SALT LAKE CITY — Journalists play a crucial role in society as ambassadors of freedom and human rights, Elder D. Todd Christofferson of the LDS Church's Quorum of the Twelve Apostles said on Saturday night.
Speaking in Spanish in the Little Theater of the Conference Center in downtown Salt Lake City, Elder Christofferson told the Inter American Press Association's 73rd general assembly that leaders of The Church of Jesus Christ of Latter-day Saints applaud journalists throughout the Western Hemisphere for defending and promoting freedom of the press and expression.
In fact, he said, the press is at its best when it uses its freedom to promote other freedoms.
"We honor your efforts to give voice to the voiceless, to shine light on the difficulties of our world and to bestow dignity on the human experience," he said. "May God bless you and protect you as you go forward as ambassadors of freedom and human rights."
The IAPA represents publications in 24 North and South American and Caribbean nations. Members include the Washington Post, the Wall Street Journal and major Latin American outlets like Grupo Clarin, La Nacion and O Globo. The four-day assembly, hosted by the Deseret Digital Media, also an IAPA member, runs through Monday and includes some of the biggest names in Latin American journalism.
Washington Post editor Martin Baron spoke about trust and fake news during a 90-minute onstage conversation with Deseret News editor Doug Wilks earlier Saturday. Best-selling author and media pundit Jeff Jarvis spoke on Friday.
Like Baron, Elder Christofferson spoke about trust in media. He said journalists play a crucial role in informing citizens in a democracy and facilitating discussion and debate among people of different backgrounds and beliefs.
"The basic principles of journalistic integrity — objectivity in reporting, detachment from personal bias and disinterested duty to the truth — are essential in facilitating public trust and civil discourse," he said, quoting a Mormon Newsroom essay on journalistic integrity. "All individuals and institutions, including churches, share an interest in contributing to these worthy goals."
"Safety does not come from stifling speech," he added later, "but from giving it a chance to breathe. Not everything that comes from our pens or our mouths will be useful, but when freedom is discouraged, nothing good will come out of them either. To get the sublime, sometimes we have to put up with a little of the ridiculous."
Elder Christofferson used two international documents to show how basic freedoms work together to bolster each other, something he called an ecosystem of freedoms in a talk in England last summer. That ecosystem includes religious freedom, he said.
"Because religion occupies such a large space in the spectrum of human life, the range of solutions would be smaller without the voice of religious conscience," he said, quoting a Mormon Newsroom essay on religions.
He also said religious freedom does more than protect religious people and institutions.
"It also acts as a catalyst in protecting the whole range of human rights," he said, quoting a talk he gave this summer in India. "The right to speak about God, for example, also embraces and protects the freedom to speak about one’s opinions and beliefs in matters of politics, art, literature, history, morality, or virtually any other topic. Freedom of expression and freedom of conscience become mutually supportive."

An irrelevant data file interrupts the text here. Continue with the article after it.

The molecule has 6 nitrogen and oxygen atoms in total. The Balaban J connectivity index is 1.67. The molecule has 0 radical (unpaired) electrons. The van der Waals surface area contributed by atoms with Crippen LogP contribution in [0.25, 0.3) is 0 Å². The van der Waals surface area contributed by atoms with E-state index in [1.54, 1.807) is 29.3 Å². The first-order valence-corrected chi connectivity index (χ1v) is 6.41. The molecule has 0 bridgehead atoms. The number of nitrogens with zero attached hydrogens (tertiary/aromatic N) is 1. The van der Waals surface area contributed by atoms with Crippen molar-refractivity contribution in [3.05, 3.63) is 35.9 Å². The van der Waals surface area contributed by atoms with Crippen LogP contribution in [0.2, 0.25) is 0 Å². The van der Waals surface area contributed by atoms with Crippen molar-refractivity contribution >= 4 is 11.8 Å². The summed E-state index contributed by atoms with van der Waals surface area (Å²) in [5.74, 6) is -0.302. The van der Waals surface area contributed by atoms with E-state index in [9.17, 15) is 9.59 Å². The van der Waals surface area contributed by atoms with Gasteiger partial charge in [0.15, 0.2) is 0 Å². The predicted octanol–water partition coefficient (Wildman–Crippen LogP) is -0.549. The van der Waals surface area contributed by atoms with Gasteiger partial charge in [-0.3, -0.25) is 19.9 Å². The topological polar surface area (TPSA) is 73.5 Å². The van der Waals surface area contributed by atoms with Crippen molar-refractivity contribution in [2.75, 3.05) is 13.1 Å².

Elder Christofferson called the United Nations’ Universal Declaration of Human Rights a powerful statement that declared, "Everyone has the right to freedom of thought, conscience and religion."
He also quoted from the Declaration of Chapultepec, a list of 10 fundamental principles for the protection of free speech developed at an IAPA conference in 1994 and signed by President Bill Clinton and other Western Hemisphere heads of state.
"We applaud the efforts of IAPA to defend and promote freedom of press and expression throughout the Americas," Elder Christofferson said. "So many of the blessings of life and the prosperity of society rest on these freedoms."
He called freedom of the press and expression universal principles that "require our vigilance in preserving them in law and culture. So, in this great endeavor of securing the broad freedoms of the soul, let us all work together — media, religion, education, business — to lift our communities and instill values for our mutual flourishing."
Luis Almagro, the secretary general of the Organization of American States, who earlier Saturday received the IAPA's Grand Prize for Freedom of the Press, attended Saturday night's events, which included performances by Brigham Young University's ballroom dance company, A Cappella group Vocal Point and the Living Legends.
Elder Christofferson has spoken frequently in recent years on religious liberty and freedom. A list of major religious liberty addresses by LDS leaders is available on an official church website, religiousfreedom.lds.org.
At the same time Elder Christofferson was speaking Saturday night, Elder Ronald A. Rasband of the Quorum of the Twelve presided over a regional LDS religious liberty conference in Sacramento.
Elder Christofferson was at the nexus of a major American conflict over Constitutional freedoms as a law clerk for the judge who ruled that President Nixon had to surrender his Oval Office tapes during Watergate. He and Judge John Sirica were the first to listen to the tapes that led to Nixon's resignation, and he regularly acted as the judge's media spokesman.
He previously had learned Spanish as a 19-year-old missionary in Argentina. After a career as an attorney, he lived in Mexico City with his family when he served in LDS Church area presidencies from 1994-97.
He told the Latin American journalists that Mormon missionaries become goodwill ambassadors for Latin American countries.